12. Set the Number of bleach/recovery cycles. This will usually be set to 1 for FRAP experiments. With the number of cycles set to 1 the protocol will finish after completing the recovery phases. You may wish to repeatedly bleach your specimen, for FLIP experiments for example. With the number of cycles set to greater than 1, the bleaching and all of the recovery phases will be repeated. Note:the pre-bleach phase is never repeated.

13. When you are happy with your protocol click OK.

14. Click on the “Capture” video control to apply the acquisition protocol that you have just set up. (A Volocity library must be open to store the image sequence that you acquire; you will be prompted to open one, if necessary.)

When acquisition begins, the ROI changes to a colored “Bleach area”, and the intensity within a “Bleach area” is plotted in a matching color on the live intensity plot. If you have set multiple ROIs on the Preview, which become multiple “Bleaching areas”, each is given its own color and plot when acquisition begins.

15. You can study the intensity of the bleached areas in the live intensity plot over the course of the recovery. When the protocol comes to an end the preview will be automatically frozen so that the final image of the recovery and the intensity plot can be reviewed. The plot and the FRAP preview will be overwritten when the preview is “unfrozen”. The bleaching/recovery data is stored as an image sequence in the Volocity library, a channel is recorded for each of the light paths that you selected for the pre-bleach/recovery phases. Volocity also adds a template channel which records the positions of your bleach areas for analysis.

Carrying Out FRAP Analysis

The next bit of the job takes place using the FRAP analysis tools in Volocity Quantitation.

Since this is a quantitative technique I need to prepare the data before I use the analysis tools, so I’m going to use the background correction and photo-bleaching correction tools that are under the Tools menu. These allow me to correct for some of the sources of intensity changes that are not due to the process of FRAP so that I can be more certain that what I am seeing is actually FRAP.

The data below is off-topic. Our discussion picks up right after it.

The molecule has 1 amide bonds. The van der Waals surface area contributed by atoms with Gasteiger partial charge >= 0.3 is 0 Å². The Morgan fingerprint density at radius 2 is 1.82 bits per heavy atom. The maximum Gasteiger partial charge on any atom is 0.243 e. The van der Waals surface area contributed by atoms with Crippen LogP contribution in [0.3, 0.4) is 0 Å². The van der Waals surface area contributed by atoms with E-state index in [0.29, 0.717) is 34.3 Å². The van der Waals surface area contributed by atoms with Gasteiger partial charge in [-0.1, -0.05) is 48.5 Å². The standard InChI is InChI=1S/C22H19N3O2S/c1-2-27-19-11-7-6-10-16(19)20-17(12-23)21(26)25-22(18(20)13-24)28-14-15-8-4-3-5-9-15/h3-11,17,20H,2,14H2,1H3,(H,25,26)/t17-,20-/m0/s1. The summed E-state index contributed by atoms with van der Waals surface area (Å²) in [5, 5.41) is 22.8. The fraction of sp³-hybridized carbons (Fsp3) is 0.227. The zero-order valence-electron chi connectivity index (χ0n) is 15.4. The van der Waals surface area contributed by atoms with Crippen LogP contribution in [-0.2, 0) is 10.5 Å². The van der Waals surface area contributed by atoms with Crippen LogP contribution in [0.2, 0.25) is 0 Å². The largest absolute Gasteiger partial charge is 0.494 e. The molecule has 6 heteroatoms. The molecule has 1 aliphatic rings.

1. I select the image sequences that I’m going to include in the analysis and select FRAP Analysis… from the Tools menu.

2. The channel I want to perform the FRAP analysis on will be the one with the corrections applied.

3. The bleaching mask channel is the one made from the bleach ROI(s), there’s usually only one in the image sequence so this will already be set.

4. Select the appropriate equation. The math bit.

The Single Exponential equation is appropriate for a single binding state (see Sprague and McNally (2005) for further information on single binding states).

The Double Exponential equation is appropriate for two binding states or more complex transfer barriers. However, be aware that this equation will fit almost all recovery curves and does not necessarily indicate two binding states for your molecule of interest (see Spague and McNally (2005) for further information on two independent binding states and the caution required to use this equation).

The Soumpasis analytical solution (Soumpasis1983) provides a solution for pure diffusion.

5. Specify a name for the measurement item in which to store the result and click Analyze. When analysis is complete your measurement item will automatically open in the Chart view.

The Chart view provides the most accessible view of the results.

The FRAP chart show the normalized recovery for each of your bleached areas (each recovery is plotted in its own color and style), as well as the best fit curve (shown with a line joining each point by default).

Parameters that are displayed either graphically or in the legend are shown in the table below.

For a more detailed view of the normalized intensity values from your recoveries as well as the curve fitted recovery values select the Raw tab. Note the Rel Time column; this represents the time relative to the first frame to be acquired after bleaching, which is set to 0.

So we go straight from the sample to the analyzed data. What could be simpler or more powerful? Work in the lab just goes from strength to strength.

Join me next time to find out what other new discoveries I’ve made.